Closer to home, he received a request in 1987 for a part for a U.S. Wind Engine and Pump Co. water tower in Lena, Illinois, built in 1896.  The folks at Larson Becker helped with that request and the water tower still stands today.  There are also Batavia water towers in Capron, IL, Benton, Wisconsin, and Remington, Indiana. Mayor Schielke’s involvement with a Regional Transportation Committee has seen him rubbing elbows with Mayor Richard M. Daley.  Mayor Daley recalls Batavia fondly from fishing with his father and brother at Mooseheart Lake and visiting Abhalter’s grocery for snacks. Mayor Schielke also recalled meeting Dick Biondi, the WLS disc jockey, at a local store where he learned that Mr. Biondi’s wife had relatives in Batavia that he had known all his life.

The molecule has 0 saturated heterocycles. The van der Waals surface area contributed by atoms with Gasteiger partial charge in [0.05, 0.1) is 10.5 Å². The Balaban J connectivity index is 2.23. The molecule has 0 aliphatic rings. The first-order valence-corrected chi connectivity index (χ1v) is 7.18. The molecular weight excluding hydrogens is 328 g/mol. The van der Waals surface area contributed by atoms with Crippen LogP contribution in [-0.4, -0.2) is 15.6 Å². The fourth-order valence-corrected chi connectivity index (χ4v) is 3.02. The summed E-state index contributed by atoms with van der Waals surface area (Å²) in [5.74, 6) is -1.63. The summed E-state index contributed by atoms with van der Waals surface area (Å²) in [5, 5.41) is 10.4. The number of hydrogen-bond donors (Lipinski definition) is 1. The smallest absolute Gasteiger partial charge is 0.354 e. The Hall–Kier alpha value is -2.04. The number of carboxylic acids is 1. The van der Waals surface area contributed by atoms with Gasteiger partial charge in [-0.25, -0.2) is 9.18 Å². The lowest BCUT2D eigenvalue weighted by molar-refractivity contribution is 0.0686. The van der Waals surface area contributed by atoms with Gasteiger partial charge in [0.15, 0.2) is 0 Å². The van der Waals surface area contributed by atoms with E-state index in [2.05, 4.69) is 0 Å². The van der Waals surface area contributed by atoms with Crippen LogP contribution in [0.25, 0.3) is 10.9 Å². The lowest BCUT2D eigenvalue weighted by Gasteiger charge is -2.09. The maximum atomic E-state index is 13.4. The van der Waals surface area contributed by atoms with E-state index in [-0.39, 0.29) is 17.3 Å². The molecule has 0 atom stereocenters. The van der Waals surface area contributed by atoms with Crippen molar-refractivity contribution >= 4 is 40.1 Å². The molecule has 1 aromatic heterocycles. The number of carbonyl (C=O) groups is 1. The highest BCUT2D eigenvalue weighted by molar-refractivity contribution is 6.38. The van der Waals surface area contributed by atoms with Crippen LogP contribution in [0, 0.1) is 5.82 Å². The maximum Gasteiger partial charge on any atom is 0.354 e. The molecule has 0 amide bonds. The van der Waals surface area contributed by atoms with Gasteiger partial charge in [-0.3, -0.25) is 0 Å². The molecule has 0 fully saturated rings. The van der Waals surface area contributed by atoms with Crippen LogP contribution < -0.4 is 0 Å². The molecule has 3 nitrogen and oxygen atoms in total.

After a major fire in Crescent City, Illinois a request came in for a part from the Batavia Body Company for a truck that held a water tank.  Mayor Schielke remarked how proud he is that so many Batavia products have stood the test of time. The mayor also shared a bit of bridge history and a few anecdotal stories about other visitors to our fair city. The mayor ended with a short movie clip of John F. Kennedy’s visit to Batavia that was taken by the late Jim Hubbard.  A gift to the city from Ron Hubbard, the clip will be featured on the city website in the near future.  Check it out.